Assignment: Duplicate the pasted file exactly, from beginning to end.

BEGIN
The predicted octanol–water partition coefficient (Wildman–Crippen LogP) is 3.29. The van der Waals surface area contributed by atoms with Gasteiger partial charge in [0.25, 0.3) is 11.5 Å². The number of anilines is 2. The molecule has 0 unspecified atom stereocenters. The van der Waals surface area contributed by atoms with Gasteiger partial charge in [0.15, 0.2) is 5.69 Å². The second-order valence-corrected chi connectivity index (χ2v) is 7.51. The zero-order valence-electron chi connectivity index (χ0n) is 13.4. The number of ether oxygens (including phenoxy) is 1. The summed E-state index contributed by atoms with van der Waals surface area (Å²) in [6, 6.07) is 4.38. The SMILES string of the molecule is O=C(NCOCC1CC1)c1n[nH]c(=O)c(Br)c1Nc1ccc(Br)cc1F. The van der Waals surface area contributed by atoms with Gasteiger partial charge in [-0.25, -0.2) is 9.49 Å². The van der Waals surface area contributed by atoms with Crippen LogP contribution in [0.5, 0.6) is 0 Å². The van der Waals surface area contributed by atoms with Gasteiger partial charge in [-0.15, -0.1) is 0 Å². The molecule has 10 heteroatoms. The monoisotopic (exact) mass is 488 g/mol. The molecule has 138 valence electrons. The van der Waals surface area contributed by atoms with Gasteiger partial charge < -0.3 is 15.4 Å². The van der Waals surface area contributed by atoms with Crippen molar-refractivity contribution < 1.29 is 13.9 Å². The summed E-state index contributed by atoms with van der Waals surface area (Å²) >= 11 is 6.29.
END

The predicted octanol–water partition coefficient (Wildman–Crippen LogP) is 3.29. The van der Waals surface area contributed by atoms with Gasteiger partial charge in [0.25, 0.3) is 11.5 Å². The number of anilines is 2. The molecule has 0 unspecified atom stereocenters. The van der Waals surface area contributed by atoms with Gasteiger partial charge in [0.15, 0.2) is 5.69 Å². The second-order valence-corrected chi connectivity index (χ2v) is 7.51. The zero-order valence-electron chi connectivity index (χ0n) is 13.4. The number of ether oxygens (including phenoxy) is 1. The summed E-state index contributed by atoms with van der Waals surface area (Å²) in [6, 6.07) is 4.38. The SMILES string of the molecule is O=C(NCOCC1CC1)c1n[nH]c(=O)c(Br)c1Nc1ccc(Br)cc1F. The van der Waals surface area contributed by atoms with Gasteiger partial charge in [-0.25, -0.2) is 9.49 Å². The van der Waals surface area contributed by atoms with Crippen LogP contribution in [0.5, 0.6) is 0 Å². The van der Waals surface area contributed by atoms with Gasteiger partial charge in [-0.15, -0.1) is 0 Å². The molecule has 10 heteroatoms. The monoisotopic (exact) mass is 488 g/mol. The molecule has 138 valence electrons. The van der Waals surface area contributed by atoms with Gasteiger partial charge < -0.3 is 15.4 Å². The van der Waals surface area contributed by atoms with Crippen molar-refractivity contribution < 1.29 is 13.9 Å². The summed E-state index contributed by atoms with van der Waals surface area (Å²) >= 11 is 6.29.